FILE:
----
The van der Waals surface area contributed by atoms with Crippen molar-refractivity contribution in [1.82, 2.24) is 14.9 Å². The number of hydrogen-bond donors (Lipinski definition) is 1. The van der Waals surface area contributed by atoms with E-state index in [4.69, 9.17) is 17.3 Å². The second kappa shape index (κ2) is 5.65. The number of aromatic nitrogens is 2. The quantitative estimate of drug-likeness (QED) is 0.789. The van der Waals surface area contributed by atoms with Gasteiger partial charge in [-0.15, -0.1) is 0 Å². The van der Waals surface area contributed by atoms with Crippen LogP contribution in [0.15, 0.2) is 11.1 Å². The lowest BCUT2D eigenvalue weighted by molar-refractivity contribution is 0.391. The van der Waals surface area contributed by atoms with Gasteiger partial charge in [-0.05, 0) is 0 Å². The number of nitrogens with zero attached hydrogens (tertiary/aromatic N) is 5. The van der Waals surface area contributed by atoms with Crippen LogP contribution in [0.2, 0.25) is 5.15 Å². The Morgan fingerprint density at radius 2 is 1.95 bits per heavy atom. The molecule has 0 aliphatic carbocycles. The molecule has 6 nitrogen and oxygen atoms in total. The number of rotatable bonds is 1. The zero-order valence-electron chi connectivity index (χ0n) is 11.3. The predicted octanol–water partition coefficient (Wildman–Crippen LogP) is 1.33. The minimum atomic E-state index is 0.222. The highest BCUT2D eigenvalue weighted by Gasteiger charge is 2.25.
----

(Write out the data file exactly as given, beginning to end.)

The van der Waals surface area contributed by atoms with Crippen molar-refractivity contribution in [1.82, 2.24) is 14.9 Å². The number of hydrogen-bond donors (Lipinski definition) is 1. The van der Waals surface area contributed by atoms with E-state index in [4.69, 9.17) is 17.3 Å². The second kappa shape index (κ2) is 5.65. The number of aromatic nitrogens is 2. The quantitative estimate of drug-likeness (QED) is 0.789. The van der Waals surface area contributed by atoms with Gasteiger partial charge in [-0.15, -0.1) is 0 Å². The van der Waals surface area contributed by atoms with Crippen LogP contribution in [0.15, 0.2) is 11.1 Å². The lowest BCUT2D eigenvalue weighted by molar-refractivity contribution is 0.391. The van der Waals surface area contributed by atoms with Gasteiger partial charge in [-0.05, 0) is 0 Å². The number of nitrogens with zero attached hydrogens (tertiary/aromatic N) is 5. The van der Waals surface area contributed by atoms with Crippen LogP contribution in [0.2, 0.25) is 5.15 Å². The Morgan fingerprint density at radius 2 is 1.95 bits per heavy atom. The molecule has 0 aliphatic carbocycles. The molecule has 6 nitrogen and oxygen atoms in total. The number of rotatable bonds is 1. The zero-order valence-electron chi connectivity index (χ0n) is 11.3. The predicted octanol–water partition coefficient (Wildman–Crippen LogP) is 1.33. The minimum atomic E-state index is 0.222. The highest BCUT2D eigenvalue weighted by Gasteiger charge is 2.25.